Exposure to User Violence, Job Satisfaction, and Burnout in Nurses: Comparison of Mental Health with Other Health AreasAuthor(s): Inmaculada Galian, Jose Antonio Ruiz Hernandez, Cecilia Lopez, Paloma Llor, Jose Antonio Jimenez Barbero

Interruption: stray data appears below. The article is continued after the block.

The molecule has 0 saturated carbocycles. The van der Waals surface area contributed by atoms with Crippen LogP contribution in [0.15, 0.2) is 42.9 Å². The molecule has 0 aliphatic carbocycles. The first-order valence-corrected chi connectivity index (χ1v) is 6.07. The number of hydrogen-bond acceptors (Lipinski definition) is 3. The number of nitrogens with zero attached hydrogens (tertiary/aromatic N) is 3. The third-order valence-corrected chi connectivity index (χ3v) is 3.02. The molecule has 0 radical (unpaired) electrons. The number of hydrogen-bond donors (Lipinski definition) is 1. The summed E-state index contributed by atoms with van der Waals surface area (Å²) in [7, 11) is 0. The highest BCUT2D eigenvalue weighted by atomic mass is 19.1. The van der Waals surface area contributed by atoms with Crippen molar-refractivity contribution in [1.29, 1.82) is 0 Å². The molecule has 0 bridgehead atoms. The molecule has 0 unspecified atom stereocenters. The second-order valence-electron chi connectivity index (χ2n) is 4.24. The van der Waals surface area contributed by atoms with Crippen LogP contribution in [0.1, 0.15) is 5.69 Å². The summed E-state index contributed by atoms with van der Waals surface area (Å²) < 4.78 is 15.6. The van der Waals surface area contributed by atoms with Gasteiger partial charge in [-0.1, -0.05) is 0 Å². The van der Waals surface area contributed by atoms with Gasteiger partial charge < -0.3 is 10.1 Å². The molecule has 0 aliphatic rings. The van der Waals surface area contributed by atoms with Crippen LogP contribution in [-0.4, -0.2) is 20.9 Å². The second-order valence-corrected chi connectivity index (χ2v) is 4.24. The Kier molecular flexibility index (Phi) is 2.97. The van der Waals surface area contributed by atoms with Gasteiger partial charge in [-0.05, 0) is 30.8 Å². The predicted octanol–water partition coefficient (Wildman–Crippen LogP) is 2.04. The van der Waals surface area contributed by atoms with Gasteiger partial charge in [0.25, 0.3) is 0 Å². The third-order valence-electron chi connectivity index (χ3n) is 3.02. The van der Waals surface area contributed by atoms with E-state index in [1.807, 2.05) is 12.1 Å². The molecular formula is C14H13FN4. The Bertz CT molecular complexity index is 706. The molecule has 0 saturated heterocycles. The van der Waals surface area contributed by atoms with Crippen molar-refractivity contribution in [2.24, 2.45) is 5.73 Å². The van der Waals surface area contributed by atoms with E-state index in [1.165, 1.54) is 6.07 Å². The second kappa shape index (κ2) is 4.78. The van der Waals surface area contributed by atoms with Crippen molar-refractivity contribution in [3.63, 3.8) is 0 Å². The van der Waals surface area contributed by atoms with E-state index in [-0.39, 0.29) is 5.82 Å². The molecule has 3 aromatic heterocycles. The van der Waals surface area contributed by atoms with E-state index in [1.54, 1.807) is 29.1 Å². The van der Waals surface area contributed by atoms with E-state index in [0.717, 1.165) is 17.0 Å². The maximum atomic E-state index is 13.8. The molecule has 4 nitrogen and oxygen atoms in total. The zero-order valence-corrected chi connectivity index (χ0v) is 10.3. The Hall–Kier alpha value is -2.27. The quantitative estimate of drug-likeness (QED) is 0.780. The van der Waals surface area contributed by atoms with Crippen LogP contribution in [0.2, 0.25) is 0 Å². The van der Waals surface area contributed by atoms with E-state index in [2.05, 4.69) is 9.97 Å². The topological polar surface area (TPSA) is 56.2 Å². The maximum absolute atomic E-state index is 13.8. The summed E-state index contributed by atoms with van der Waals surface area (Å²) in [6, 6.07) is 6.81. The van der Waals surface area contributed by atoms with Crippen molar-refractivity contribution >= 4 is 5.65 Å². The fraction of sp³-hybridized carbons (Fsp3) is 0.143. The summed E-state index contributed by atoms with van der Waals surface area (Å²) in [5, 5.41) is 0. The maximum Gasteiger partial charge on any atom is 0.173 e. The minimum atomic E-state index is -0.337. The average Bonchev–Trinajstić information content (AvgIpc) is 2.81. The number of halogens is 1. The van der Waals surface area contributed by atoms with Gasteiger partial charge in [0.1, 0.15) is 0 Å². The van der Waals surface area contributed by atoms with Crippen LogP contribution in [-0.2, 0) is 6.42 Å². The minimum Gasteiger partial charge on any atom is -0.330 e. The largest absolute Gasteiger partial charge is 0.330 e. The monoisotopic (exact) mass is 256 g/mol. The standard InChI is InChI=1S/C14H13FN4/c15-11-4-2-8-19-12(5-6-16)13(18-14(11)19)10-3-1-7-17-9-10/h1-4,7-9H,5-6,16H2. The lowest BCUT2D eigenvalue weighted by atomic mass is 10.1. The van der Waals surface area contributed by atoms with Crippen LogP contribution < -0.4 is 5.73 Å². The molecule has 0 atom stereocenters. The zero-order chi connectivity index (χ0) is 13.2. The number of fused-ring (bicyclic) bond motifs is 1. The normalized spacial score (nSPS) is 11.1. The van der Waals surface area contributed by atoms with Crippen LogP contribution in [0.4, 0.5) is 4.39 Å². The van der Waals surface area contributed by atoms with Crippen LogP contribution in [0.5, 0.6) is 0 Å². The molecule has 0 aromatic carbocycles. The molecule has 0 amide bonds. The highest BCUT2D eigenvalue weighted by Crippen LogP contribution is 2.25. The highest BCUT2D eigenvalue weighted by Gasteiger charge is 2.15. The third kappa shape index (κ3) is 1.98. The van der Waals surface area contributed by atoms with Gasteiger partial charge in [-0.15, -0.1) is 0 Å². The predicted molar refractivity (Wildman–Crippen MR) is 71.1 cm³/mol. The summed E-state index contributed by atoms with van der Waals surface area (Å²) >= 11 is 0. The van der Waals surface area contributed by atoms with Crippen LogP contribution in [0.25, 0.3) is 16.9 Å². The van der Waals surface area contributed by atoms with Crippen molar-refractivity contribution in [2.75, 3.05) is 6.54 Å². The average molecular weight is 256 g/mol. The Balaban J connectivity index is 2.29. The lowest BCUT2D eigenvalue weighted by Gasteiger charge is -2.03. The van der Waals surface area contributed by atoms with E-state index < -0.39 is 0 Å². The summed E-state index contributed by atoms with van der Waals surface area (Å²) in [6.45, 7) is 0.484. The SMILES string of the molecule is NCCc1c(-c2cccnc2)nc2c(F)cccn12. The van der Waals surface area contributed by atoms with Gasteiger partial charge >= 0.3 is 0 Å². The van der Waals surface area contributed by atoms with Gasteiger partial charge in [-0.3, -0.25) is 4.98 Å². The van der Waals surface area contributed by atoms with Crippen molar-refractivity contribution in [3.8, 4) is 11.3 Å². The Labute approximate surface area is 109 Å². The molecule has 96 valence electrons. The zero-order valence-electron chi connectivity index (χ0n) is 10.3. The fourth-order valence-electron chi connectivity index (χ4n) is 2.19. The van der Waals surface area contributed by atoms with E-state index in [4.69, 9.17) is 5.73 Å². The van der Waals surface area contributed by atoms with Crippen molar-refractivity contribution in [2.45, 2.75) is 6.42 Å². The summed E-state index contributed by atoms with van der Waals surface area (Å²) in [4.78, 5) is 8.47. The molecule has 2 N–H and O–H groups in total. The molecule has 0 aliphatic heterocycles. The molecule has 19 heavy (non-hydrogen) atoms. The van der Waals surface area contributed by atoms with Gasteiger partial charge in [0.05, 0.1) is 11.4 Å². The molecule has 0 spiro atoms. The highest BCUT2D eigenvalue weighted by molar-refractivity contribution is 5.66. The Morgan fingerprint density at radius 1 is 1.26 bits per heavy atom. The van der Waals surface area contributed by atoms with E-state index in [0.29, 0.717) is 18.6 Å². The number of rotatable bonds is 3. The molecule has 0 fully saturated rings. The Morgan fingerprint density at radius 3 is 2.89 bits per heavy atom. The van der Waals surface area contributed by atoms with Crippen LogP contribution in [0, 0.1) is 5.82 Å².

The risk of workplace violence is particularly important in the health sector, and the collective of mental health nurses is one of the most affected. The goals of this study are to determine the differences in frequency and type of exposure to user violence towards Mental Health nurses compared with other areas of nursing, as well as the relationship between exposure to violence and workers' level of burnout and satisfaction. This is a cross-sectional descriptive study, based on a self-applied and anonymous questionnaire that assessed exposure to user violence with the HABS-U (Hospital Aggressive Behaviour Scale-Users), the level of burnout with the Maslach Burnout Inventory-GS (MSI-GS) and job satisfaction with the Overall Job Satisfaction (OJS) scale in the nursing staff of hospitals, Primary Care, and Mental Health, for which a random sampling, stratified by centers and services, was performed, finally obtaining a sample size of 819 subjects. The main results reveal that Mental Health nurses are more frequently exposed to expressions of physical and non-physical violence than nurses from the rest of the studied areas, and the most common violent behavior in Mental Health is patients' anger due to their questioning the professionals' decisions. A higher level of satisfaction was detected among Mental Health nurses than in other areas, and there was a lack of correlation between exposure to violence and these workers' level of cynicism. Therefore, we can conclude that, although Mental Health workers are exposed to more violence, its psychological influence seems to be lower.